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Jeremy Hutchison at Browns

The digital and graphic artist presents his Freud-referencing and CCTV inspired Christmas windows at Browns Focus' South Molton boutique

Christmas windows are normally parodies of excess, loud, over the top and tasteless. Yet Browns' is an almost empty but quietly alluring display. Trained in Linguistics, artist Jeremy Hutchison lets text dominate the layout, using an inverted take on classic window-dressing to mirror Browns' fashion-forward approach. The word play is based on Sigmund Freud's pleasure principle. It's a window that faces you head-on and says 'please'. Working closely with Head of Creative and Visual Rebecca Gaon, the display is a nonchalant take on commerciality and window shopping. The installation comprises a red neon window display, and a video piece (playing with CCTV) and vinyl on changing room mirrors...

Dazed Digital: How did you end up working with Browns?
Jeremy Hutchison:
My friend Gina at Agnew's Gallery put me in touch. She said Brown's wanted to give the Christmas shoppers a jolt. That's just what I do: I take the stuff of everyday life - shopping, advertising, transport - and mess it up. I try to stop things making sense. My work looks like something you recognise, but somehow its all wrong.

DD: Are you a faithful customer? Fave Browns Brand?
Jeremy Hutchison:
Honestly? I never actually dared go into the shop, so I couldn't say I'm very faithful! My favourite Brown's designer is Martin Margiela. I like the way he inverts the fashion industry. He turns clothes inside-out, reveals the seams, hides the label, then vanishes from the media. He's rather like an undercover agent who deconstructs the industry from within. I think those are the most interesting subversives; the gracious ones that politely mess with your expectations.

DD: What inspired the Browns Focus window?
Jeremy Hutchison:
I wanted to flip the idea of a shop window. A shop window is a facade. And while the word facade means 'front of a building', it also means 'deception'. So I decided to do the opposite. Rather than making a window that was about glamour and deception, I wanted to make one that was honest and polite - to the point of absurdity. It's a window that faces you head-on and says please. I thought it was kind of sweet; we're in a recession.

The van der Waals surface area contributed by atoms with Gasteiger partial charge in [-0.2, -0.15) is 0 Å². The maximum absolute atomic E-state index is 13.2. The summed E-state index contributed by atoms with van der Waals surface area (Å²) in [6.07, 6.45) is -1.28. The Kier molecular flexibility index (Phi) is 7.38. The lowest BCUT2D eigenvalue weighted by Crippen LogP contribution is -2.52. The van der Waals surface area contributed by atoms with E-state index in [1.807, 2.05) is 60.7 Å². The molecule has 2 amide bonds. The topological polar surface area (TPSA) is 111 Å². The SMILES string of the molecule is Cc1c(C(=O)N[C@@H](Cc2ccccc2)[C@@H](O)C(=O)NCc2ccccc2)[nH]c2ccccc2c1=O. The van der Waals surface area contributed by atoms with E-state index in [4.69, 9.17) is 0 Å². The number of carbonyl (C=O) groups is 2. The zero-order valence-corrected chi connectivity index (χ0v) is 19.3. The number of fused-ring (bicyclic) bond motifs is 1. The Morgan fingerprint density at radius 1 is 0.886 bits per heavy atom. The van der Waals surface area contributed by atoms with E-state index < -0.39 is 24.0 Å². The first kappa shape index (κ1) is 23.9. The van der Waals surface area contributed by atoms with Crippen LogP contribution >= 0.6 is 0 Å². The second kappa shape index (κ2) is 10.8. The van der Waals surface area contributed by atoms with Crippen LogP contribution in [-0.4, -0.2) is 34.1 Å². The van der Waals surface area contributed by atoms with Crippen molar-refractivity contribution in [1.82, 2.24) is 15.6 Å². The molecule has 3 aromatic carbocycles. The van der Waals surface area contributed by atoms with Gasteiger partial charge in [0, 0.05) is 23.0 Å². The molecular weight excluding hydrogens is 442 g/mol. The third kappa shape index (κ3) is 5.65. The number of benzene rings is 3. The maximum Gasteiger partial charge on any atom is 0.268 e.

DD: What's the meaning of 'please' in this context?
Jeremy Hutchison:
'Please' is the basis of everything we do - especially at Christmas. We want to please ourselves. We want to please our lovers, our employers, our families. We want them to please us back. We want to please the law, the economy, the Lord our God. Human beings are trapped in this psychic hamster-wheel of pleasure. And consumerism is its axis. Its tragic and funny, in equal measures.

DD: You have a background in advertising - how did you end up doing art?
Jeremy Hutchison:
I was always making art. For me, working in advertising was a research period. Like a spy, I went in to understand the machine, to figure out how to write TV commercials and taglines, where to place the logo, how to sell an idea with PowerPoint. I learnt how contemporary myths are made. It was rather like working in the upper management of a well-run religion.

DD: Is all of your art linguistically graphic?
Jeremy Hutchison
: Yes and no. My work is all about the language of our times - visual language, body language, social language. I try to confuse these languages, to give ordinary things new meanings: I saw bicycles in half, I put billboards in the British Museum, I drive around roundabouts for hours, I put money into ATM machines. Basically, I try to jolt the logic of everyday life, to wake myself up… and hopefully my audience too. Very politely, I want to trip them up, to ask them to choose their reaction to the world, rather than blindly accepting it. I suppose my work is the search for a kind of freedom.

DD: What's next for you?
Jeremy Hutchison:
Strangely enough, it's another project in a shop. Earlier this year, I took Heal's brand identity and turned it into the iconography of a totalitarian state. I wanted to critique the way that modernist design makes us behave: like polite robots. Curiously, my critique was licensed by the brand itself. Heal's commissioned the designs to be mass-produced across an entire product range: plates, cups, bowls, jugs, mugs, teapots, cushions, rugs, linen, lampshades, doormats, candles, notebooks, chocolate bars, bags, mints. Launching in February - an institutional critique… assimilated by the institution itself. I'm still getting my head around it! I'm currently completing a Masters in Fine Art at the Slade. I'll be graduating in June 2011.

Browns, South Molton Street, London, W1K 5RD. View the video for the installation here.